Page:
Every time a word comes out of the white space, a battle is won.

Since 6th grade, I’ve been competing for journalism writing contests. When I was in college, I became the first editor-in-chief of our school’s newsletter. I never stopped writing even at work when I landed my first corporate job as an electronics engineer.

For me, writing has been my battle for 16 years now.

And if this is your battle, too, this article is for you.

I may not be the most talked-about writer in the blogosphere as of the moment. But in the course of my…


We think too much of heaven, that we forget to live on earth

Naked man covering his wounded face with a gauze
Naked man covering his wounded face with a gauze
Photo by Armin Lotfi on Unsplash

I was raised to believe as a child that the world is evil. That singing a love song in the karaoke makes me a secular person. That the people around me who don’t have the same faith as I have is less of a righteous person than I am. That human diseases are punishments. That possessing life insurance indicates a lack of faith. That whatever I pray will always be granted as long as I believe. That I should not store up treasures on earth because everything in this world is not permanent and will soon perish. That the end…


Too kind, and you’re weak. Too smart, and you’re rude.

Collage photo of a woman with different facial reactions
Collage photo of a woman with different facial reactions
Photo by Andrea Piacquadio from Pexels

When I was in high school, I joined a weird Science Festival competition called Extemporaneous Speech.

In this contest, a participant will give a 3-minute talk about a random topic assigned to him. And he has only five minutes to prepare an outline. A panel consisting of three judges will score the on-the-spot speech.

My topic was surprising: Breastfeeding. This was unexpected. I prepared for global warming, pollution, and ecosystem! What do I know of breastfeeding aside from boobs, and milk, and babies? I got really distracted. When I had my turn, I was only able to talk for two…


What to do when your debit card got declined during the pandemic?

A man in suit is crying, close up face shot, showing a tear falling down on his right cheek, while he rubs his left eye.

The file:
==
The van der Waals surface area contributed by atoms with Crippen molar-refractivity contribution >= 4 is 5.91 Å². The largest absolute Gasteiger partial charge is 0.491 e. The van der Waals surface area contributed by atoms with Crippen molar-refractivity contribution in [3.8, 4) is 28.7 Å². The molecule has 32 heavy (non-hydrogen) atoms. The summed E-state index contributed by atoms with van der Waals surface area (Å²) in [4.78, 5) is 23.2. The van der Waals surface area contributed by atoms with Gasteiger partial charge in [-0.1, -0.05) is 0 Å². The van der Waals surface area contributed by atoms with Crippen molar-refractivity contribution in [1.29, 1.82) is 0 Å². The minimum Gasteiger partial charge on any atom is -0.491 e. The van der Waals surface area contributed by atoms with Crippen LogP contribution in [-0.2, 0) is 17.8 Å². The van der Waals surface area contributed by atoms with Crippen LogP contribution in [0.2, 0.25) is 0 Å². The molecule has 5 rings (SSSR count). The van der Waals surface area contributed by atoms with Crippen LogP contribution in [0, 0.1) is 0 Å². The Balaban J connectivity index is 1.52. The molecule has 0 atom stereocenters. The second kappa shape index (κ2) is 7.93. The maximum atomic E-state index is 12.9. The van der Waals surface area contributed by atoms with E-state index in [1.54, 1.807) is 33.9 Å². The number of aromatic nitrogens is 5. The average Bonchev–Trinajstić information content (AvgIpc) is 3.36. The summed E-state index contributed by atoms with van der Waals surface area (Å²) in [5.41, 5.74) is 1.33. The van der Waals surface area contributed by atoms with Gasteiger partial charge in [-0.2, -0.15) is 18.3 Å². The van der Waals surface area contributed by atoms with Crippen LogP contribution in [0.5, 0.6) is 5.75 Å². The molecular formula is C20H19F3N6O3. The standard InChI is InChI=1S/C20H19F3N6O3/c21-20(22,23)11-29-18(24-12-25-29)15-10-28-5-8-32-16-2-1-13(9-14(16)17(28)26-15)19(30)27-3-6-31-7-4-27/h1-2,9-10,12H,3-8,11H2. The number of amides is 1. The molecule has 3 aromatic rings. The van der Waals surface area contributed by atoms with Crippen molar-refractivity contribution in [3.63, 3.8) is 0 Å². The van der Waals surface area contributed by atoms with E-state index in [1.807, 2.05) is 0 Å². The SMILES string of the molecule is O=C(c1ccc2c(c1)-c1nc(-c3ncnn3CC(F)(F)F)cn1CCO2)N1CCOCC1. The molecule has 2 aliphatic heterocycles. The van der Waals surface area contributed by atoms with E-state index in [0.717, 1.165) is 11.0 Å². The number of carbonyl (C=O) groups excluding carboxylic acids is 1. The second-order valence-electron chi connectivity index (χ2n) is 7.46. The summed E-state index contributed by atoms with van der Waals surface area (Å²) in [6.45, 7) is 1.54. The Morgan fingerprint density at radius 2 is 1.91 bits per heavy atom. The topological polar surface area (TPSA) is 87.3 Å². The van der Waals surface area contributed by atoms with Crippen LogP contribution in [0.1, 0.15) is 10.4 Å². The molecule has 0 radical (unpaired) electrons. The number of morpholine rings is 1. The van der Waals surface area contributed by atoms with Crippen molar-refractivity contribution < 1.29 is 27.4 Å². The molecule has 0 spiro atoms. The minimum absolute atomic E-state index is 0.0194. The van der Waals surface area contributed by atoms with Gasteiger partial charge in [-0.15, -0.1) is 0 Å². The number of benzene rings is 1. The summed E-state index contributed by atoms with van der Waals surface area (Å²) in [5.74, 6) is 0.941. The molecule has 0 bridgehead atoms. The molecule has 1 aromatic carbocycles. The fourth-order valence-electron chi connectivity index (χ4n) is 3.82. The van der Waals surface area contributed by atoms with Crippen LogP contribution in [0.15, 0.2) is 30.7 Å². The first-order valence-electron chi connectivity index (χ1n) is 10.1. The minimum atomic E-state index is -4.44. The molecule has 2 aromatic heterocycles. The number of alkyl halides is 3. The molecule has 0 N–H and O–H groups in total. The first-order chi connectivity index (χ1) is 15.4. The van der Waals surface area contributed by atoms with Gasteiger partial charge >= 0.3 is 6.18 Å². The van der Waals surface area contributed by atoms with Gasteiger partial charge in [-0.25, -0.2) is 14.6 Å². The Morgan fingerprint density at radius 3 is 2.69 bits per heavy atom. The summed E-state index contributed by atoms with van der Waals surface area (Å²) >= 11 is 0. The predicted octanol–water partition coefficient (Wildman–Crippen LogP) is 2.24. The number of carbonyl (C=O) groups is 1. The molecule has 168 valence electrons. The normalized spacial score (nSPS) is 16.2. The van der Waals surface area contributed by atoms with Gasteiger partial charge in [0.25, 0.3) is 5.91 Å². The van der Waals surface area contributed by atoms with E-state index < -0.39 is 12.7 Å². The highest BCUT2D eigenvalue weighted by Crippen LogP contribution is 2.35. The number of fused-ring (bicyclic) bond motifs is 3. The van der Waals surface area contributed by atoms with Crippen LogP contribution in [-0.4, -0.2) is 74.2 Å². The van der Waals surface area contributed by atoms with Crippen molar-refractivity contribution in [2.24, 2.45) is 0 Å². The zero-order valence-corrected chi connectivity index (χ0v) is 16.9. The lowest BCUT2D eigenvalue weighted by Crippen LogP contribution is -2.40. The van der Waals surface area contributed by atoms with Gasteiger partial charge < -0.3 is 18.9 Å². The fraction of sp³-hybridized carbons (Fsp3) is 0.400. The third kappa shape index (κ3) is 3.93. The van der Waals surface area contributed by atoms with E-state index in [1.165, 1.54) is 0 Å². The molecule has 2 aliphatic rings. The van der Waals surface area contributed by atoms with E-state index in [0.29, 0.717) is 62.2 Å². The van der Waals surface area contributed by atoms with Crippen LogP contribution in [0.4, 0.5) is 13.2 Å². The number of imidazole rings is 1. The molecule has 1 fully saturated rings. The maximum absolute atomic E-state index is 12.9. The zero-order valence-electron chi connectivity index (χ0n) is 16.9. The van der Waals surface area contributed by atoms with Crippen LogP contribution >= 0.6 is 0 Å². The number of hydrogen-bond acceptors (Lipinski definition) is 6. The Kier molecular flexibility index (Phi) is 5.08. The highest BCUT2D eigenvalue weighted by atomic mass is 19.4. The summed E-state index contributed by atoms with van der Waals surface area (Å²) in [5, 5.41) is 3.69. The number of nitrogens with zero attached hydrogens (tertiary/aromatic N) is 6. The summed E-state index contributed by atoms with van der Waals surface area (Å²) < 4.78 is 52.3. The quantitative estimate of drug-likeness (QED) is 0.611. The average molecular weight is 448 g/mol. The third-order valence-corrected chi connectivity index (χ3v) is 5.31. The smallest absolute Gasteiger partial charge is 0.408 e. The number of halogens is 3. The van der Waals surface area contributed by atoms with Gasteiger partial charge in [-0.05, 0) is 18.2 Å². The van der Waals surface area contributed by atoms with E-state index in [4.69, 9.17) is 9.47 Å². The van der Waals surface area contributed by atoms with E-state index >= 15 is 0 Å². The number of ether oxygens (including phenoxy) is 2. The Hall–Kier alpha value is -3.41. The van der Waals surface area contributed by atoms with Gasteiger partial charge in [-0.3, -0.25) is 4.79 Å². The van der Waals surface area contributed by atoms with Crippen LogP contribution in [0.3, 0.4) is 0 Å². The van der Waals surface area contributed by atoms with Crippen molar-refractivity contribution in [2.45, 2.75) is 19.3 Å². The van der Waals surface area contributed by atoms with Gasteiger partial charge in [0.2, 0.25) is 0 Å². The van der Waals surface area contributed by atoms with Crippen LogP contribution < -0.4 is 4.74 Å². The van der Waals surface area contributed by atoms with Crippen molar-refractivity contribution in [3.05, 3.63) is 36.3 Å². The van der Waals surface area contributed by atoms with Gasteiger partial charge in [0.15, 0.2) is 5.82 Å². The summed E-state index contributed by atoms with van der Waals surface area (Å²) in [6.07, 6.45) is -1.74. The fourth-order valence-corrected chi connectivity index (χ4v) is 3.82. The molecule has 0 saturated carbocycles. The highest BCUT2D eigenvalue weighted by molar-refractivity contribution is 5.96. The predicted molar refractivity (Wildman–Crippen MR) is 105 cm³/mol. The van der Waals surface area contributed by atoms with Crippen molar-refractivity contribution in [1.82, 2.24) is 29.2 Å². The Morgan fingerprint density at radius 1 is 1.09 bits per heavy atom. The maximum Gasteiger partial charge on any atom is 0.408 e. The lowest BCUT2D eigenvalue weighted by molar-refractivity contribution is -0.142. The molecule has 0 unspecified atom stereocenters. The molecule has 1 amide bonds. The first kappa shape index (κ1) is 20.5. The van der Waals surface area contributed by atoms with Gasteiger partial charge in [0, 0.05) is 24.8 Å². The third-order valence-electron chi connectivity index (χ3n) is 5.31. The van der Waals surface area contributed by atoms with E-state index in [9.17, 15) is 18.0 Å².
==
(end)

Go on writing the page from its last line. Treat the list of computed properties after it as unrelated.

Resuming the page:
A man in suit is crying, close up face shot, showing a tear falling down on his right cheek, while he rubs his left eye.
Photo by Tom Pumford on Unsplash

There is nothing more embarrassing than to go out of a grocery store empty-handed. I remember when I got my first job, I promised myself I would never go hungry again. That I can buy whatever food I want. And yet here I am. Again. Standing in front of the sliding glass door of a grocery store. Wearing corporate sleeves with a tie, matched with black shiny leather shoes. Walking like a loser across the main road. So I could go back home. Empty-handed.

It was the 10th day of a 24-hour community lockdown in Jeddah due to the COVID-19…


I spent 8 hours playing Lumosity. It was a slap to my face.

Man choosing drinks from the vendo machines
Man choosing drinks from the vendo machines
Photo by Victoriano Izquierdo on Unsplash

LOCKDOWN. Maybe this is what we really need after all.

The world is moving too fast. Being a millennial working in a corporate world, I am tired. I am exhausted from chasing everything. Sometimes I find it hard to catch up. Admit it or not — in this generation — if we move slowly we either miss out on opportunities, or we get lost.

There is just too much on the plate — career, building our own business, peer pressure on marriage, financial obligations, part-time gigs to cover up for extra expenses, setbacks, competition, name it. If we could only…

Edneil Jocusol

Tech Startup Founder & COO. Master of Technology Management postgrad student at UP-Diliman. I challenge the status quo, nudge the sphere, and that dent is mine.